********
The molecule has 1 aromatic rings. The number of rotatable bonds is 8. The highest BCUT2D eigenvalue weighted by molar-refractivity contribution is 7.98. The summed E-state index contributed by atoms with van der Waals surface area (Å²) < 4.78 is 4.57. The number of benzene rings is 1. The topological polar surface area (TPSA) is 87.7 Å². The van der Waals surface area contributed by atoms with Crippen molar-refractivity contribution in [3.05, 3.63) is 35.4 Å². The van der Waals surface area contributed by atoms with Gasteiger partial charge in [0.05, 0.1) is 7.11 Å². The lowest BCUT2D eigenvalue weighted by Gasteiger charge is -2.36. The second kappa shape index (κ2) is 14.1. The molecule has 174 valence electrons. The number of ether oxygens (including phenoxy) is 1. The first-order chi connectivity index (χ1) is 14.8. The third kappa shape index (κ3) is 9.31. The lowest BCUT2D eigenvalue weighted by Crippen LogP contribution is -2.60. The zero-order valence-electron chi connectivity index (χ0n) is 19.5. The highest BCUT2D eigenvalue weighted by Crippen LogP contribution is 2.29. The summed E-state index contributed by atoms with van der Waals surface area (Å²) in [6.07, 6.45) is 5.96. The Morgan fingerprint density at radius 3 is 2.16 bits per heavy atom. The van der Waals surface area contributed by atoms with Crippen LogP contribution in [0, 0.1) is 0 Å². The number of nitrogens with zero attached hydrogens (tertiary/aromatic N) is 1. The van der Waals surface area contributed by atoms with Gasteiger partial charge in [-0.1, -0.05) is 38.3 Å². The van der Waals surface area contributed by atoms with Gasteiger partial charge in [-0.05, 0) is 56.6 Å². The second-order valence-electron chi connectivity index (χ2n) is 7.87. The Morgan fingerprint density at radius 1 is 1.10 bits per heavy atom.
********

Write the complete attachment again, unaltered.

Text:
The molecule has 1 aromatic rings. The number of rotatable bonds is 8. The highest BCUT2D eigenvalue weighted by molar-refractivity contribution is 7.98. The summed E-state index contributed by atoms with van der Waals surface area (Å²) < 4.78 is 4.57. The number of benzene rings is 1. The topological polar surface area (TPSA) is 87.7 Å². The van der Waals surface area contributed by atoms with Crippen molar-refractivity contribution in [3.05, 3.63) is 35.4 Å². The van der Waals surface area contributed by atoms with Gasteiger partial charge in [0.05, 0.1) is 7.11 Å². The lowest BCUT2D eigenvalue weighted by Gasteiger charge is -2.36. The second kappa shape index (κ2) is 14.1. The molecule has 174 valence electrons. The number of ether oxygens (including phenoxy) is 1. The first-order chi connectivity index (χ1) is 14.8. The third kappa shape index (κ3) is 9.31. The lowest BCUT2D eigenvalue weighted by Crippen LogP contribution is -2.60. The zero-order valence-electron chi connectivity index (χ0n) is 19.5. The highest BCUT2D eigenvalue weighted by Crippen LogP contribution is 2.29. The summed E-state index contributed by atoms with van der Waals surface area (Å²) in [6.07, 6.45) is 5.96. The Morgan fingerprint density at radius 3 is 2.16 bits per heavy atom. The van der Waals surface area contributed by atoms with Crippen LogP contribution in [0, 0.1) is 0 Å². The number of nitrogens with zero attached hydrogens (tertiary/aromatic N) is 1. The van der Waals surface area contributed by atoms with Gasteiger partial charge in [-0.1, -0.05) is 38.3 Å². The van der Waals surface area contributed by atoms with Gasteiger partial charge in [-0.05, 0) is 56.6 Å². The second-order valence-electron chi connectivity index (χ2n) is 7.87. The Morgan fingerprint density at radius 1 is 1.10 bits per heavy atom.